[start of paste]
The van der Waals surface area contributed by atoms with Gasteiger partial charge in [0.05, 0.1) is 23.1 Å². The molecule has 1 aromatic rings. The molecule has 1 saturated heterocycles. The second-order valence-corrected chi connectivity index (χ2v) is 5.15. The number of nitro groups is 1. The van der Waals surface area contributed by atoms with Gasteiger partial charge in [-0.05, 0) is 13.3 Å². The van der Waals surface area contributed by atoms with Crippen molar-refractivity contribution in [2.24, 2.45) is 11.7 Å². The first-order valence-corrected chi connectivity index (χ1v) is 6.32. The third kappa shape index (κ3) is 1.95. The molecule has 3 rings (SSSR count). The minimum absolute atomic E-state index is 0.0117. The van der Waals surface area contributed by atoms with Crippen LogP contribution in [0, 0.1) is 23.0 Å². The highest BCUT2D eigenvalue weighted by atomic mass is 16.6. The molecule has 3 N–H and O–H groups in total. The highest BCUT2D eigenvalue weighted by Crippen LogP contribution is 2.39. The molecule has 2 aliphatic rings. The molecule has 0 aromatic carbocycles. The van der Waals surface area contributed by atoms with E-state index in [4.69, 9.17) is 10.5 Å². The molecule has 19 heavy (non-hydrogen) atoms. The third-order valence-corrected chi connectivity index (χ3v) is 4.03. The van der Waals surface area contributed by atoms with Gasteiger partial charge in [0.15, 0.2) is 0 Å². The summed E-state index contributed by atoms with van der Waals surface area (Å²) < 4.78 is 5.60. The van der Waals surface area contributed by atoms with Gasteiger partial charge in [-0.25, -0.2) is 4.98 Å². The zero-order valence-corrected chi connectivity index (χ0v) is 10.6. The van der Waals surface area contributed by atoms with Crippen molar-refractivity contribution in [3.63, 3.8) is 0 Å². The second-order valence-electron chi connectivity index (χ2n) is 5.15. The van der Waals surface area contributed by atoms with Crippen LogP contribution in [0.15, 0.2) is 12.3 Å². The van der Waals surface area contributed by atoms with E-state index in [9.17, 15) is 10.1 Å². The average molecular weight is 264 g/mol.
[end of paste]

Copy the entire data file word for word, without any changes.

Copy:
The van der Waals surface area contributed by atoms with Gasteiger partial charge in [0.05, 0.1) is 23.1 Å². The molecule has 1 aromatic rings. The molecule has 1 saturated heterocycles. The second-order valence-corrected chi connectivity index (χ2v) is 5.15. The number of nitro groups is 1. The van der Waals surface area contributed by atoms with Gasteiger partial charge in [-0.05, 0) is 13.3 Å². The van der Waals surface area contributed by atoms with Crippen molar-refractivity contribution in [2.24, 2.45) is 11.7 Å². The first-order valence-corrected chi connectivity index (χ1v) is 6.32. The third kappa shape index (κ3) is 1.95. The molecule has 3 rings (SSSR count). The minimum absolute atomic E-state index is 0.0117. The van der Waals surface area contributed by atoms with Crippen LogP contribution in [0, 0.1) is 23.0 Å². The highest BCUT2D eigenvalue weighted by atomic mass is 16.6. The molecule has 3 N–H and O–H groups in total. The highest BCUT2D eigenvalue weighted by Crippen LogP contribution is 2.39. The molecule has 2 aliphatic rings. The molecule has 0 aromatic carbocycles. The van der Waals surface area contributed by atoms with E-state index in [4.69, 9.17) is 10.5 Å². The molecule has 19 heavy (non-hydrogen) atoms. The third-order valence-corrected chi connectivity index (χ3v) is 4.03. The van der Waals surface area contributed by atoms with Gasteiger partial charge in [0.15, 0.2) is 0 Å². The summed E-state index contributed by atoms with van der Waals surface area (Å²) < 4.78 is 5.60. The van der Waals surface area contributed by atoms with Gasteiger partial charge in [-0.25, -0.2) is 4.98 Å². The zero-order valence-corrected chi connectivity index (χ0v) is 10.6. The van der Waals surface area contributed by atoms with Crippen molar-refractivity contribution in [3.63, 3.8) is 0 Å². The second-order valence-electron chi connectivity index (χ2n) is 5.15. The van der Waals surface area contributed by atoms with Crippen LogP contribution in [0.15, 0.2) is 12.3 Å². The van der Waals surface area contributed by atoms with E-state index in [9.17, 15) is 10.1 Å². The average molecular weight is 264 g/mol.